Jarrett Gardner’s name litters the Saltdogs’ record book. The righty from Oklahoma pitched for the Saltdogs from 2006-2009 and strung together four of the best starting pitching seasons in franchise history. Then, he followed his playing career up with a three-year stint as the club’s pitching coach. Gardner holds career records for shutouts (5), innings pitched (429.1) and strikeouts (281). He also owns the franchise’s only no-hitter.
Here are the highlights from our chat with Jarrett Gardner:
What did you enjoy about the city of Lincoln and Haymarket Park?
The relationships I formed with the past players, coaches (Tim Johnson, Marty Scott, Chris Miyake) , and front office staff (Jim Abel, Charlie Meyer, Tim Utrup, Bret Beer, Toby Antonson, Anne Ducheck).
Do you have a favorite memory with a teammate or teammates from your time with the Saltdogs?
Oh let’s see if I can put this into PG-13 terminology! The “Rollercoaster” flight to Corpus Christi with Mark Roberts leading the “Tick, Tick, Tick” has to be up there. Also the INFAMOUS bus ride from Sioux City to Wichita that had fellow rookies Tycen PoVey and Jake Jadlowski forwarding Van Arkel’s texts to the rest of the bus at 3:00 am will go down the most epic road experience of pro ball.
What was your favorite ballpark in the league?
The old St. Paul Saints ballpark was unique. If you never experienced the atmosphere, it was second to none. The stadium was old and rusty. The bleachers and clubhouse was falling apart. But the overall experience is a mixture of a carnival, bingo night, WWE, and baseball all wrapped into one night. It was ALWAYS entertaining even for the opposing teams and players.
Which other team in the league did you dislike the most? Why?
They weren’t in the league when I played, but they were when I coached so I would have to say Gary Railcats. The “style” of baseball that they play is more conducive of college baseball with the small ball approach of bunts and hit and runs. It works obviously because they have won championships, but it isn’t exactly developing players to reach the Big Leagues.
What did you learn from your time with the Saltdogs?
My experience was probably a little different than past players because I had the luxury of staying on as a pitching coach after I retired. I really was able to learn the business side of baseball and how things worked behind closed doors that explained why certain transactions were being made and whether or not the moves made sense financially AND team-wise.
What game or moment in a game stands out the most to you?
Game 7 of the 2009 Championship Series. We had a grueling back and forth series against Pensacola and both teams were running on empty. The final out that Brandon Jones made secured our win and gave me the only championship I was ever apart of in pro ball for 11 years.
What is your favorite moment from your entire baseball career?
June 25, 2009. Some of you remember that as the date that Michael Jackson passed away. It is also the date I threw the only no-hitter in Saltdogs history against the El Paso Diablos. Not many players have ever accomplished that feat in professional baseball and I treasure that memory daily.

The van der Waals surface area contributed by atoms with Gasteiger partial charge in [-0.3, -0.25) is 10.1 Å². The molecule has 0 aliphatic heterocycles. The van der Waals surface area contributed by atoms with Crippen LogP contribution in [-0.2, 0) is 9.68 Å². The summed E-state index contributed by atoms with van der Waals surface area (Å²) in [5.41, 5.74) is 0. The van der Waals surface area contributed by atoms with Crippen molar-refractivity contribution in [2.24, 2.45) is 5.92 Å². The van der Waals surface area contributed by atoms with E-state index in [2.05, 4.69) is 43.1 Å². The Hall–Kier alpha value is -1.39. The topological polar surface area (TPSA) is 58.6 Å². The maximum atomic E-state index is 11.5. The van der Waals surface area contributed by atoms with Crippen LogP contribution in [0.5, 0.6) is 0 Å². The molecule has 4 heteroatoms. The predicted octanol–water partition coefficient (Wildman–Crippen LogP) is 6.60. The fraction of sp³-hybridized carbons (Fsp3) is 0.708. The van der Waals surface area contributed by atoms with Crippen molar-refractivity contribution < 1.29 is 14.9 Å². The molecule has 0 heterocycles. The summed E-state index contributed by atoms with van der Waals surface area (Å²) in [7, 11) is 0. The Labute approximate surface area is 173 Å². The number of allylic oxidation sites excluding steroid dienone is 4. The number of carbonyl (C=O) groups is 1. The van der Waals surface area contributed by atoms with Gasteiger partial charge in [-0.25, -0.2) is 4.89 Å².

What do you view as your best accomplishment in baseball?
I was blessed to have a very good career with the Red Sox, Padres, and Saltdogs so trying to sort through records, All-Star games, and MVP’s wouldn’t do my career justice. The single accolade that I’m the most fond of is the no-hitter. My teammates played great for me that game and I didn’t really have my best stuff (I was actually sick and under the weather), but Shawn McGill and I were on the same page most of the night and my teammates made some outstanding plays to allow me to finish it off.
Where do you currently live and what do you do professionally?
I currently reside in Moore, OK. I own my own indoor training facility, Extra Effort, as well as Backspin Tee. My brother Taylor and I invented this tee in 2015 and it has since won awards (ABCA Best of Show, Edison Award) and has become the most followed batting product in the world with more followers on Facebook, Instragram, and Twitter than any other product.
What advice do you have for a young person interested in baseball?
Well it depends on which area of the game you want to be involved in. If you are a player, then talent and hard work will take you so far, but in the end TIMING will be the most crucial. How will my head coach view my tools? Will the college coach see you at your best? Will the pro scout remember your performance? Then it will be up to you as a player to stay in the lineup and out work everyone else.
If you are interested in the business side of the game, I have been to MANY conventions and job fares (MLB Winter Meetings, ESPY’s, ABCA, NFCA, Edison Awards, Saber Seminar…look these up!) where I have spoken to multiple GM’s, Vice Presidents, and Managers that are always looking to hire qualified individuals that have a passion for the game. There are opportunities EVERYWHERE in this game, so it will be up to you to seek out what makes you happy.